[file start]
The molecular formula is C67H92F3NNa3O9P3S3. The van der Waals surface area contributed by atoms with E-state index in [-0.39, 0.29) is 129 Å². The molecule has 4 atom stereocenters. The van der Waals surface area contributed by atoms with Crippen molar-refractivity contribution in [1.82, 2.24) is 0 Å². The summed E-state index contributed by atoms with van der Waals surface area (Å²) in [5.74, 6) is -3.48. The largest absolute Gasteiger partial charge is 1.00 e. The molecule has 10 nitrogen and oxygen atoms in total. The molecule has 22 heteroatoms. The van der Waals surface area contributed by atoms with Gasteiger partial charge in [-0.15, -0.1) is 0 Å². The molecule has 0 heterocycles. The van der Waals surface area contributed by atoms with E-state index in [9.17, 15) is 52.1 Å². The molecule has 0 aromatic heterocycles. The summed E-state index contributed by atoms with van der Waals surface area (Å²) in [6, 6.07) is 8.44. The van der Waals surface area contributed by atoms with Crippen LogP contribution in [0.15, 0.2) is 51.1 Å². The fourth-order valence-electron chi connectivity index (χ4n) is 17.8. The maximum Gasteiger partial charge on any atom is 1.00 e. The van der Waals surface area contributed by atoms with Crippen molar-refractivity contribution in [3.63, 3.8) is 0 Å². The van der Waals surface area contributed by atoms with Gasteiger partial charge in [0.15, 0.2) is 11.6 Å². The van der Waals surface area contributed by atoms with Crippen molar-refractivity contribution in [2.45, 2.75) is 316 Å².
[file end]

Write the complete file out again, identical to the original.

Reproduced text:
The molecular formula is C67H92F3NNa3O9P3S3. The van der Waals surface area contributed by atoms with E-state index in [-0.39, 0.29) is 129 Å². The molecule has 4 atom stereocenters. The van der Waals surface area contributed by atoms with Crippen molar-refractivity contribution in [1.82, 2.24) is 0 Å². The summed E-state index contributed by atoms with van der Waals surface area (Å²) in [5.74, 6) is -3.48. The largest absolute Gasteiger partial charge is 1.00 e. The molecule has 10 nitrogen and oxygen atoms in total. The molecule has 22 heteroatoms. The van der Waals surface area contributed by atoms with Gasteiger partial charge in [-0.15, -0.1) is 0 Å². The molecule has 0 heterocycles. The van der Waals surface area contributed by atoms with E-state index in [9.17, 15) is 52.1 Å². The molecule has 0 aromatic heterocycles. The summed E-state index contributed by atoms with van der Waals surface area (Å²) in [6, 6.07) is 8.44. The van der Waals surface area contributed by atoms with Crippen LogP contribution in [0.15, 0.2) is 51.1 Å². The fourth-order valence-electron chi connectivity index (χ4n) is 17.8. The maximum Gasteiger partial charge on any atom is 1.00 e. The van der Waals surface area contributed by atoms with Crippen molar-refractivity contribution in [3.63, 3.8) is 0 Å². The van der Waals surface area contributed by atoms with Gasteiger partial charge in [0.15, 0.2) is 11.6 Å². The van der Waals surface area contributed by atoms with Crippen molar-refractivity contribution in [2.45, 2.75) is 316 Å².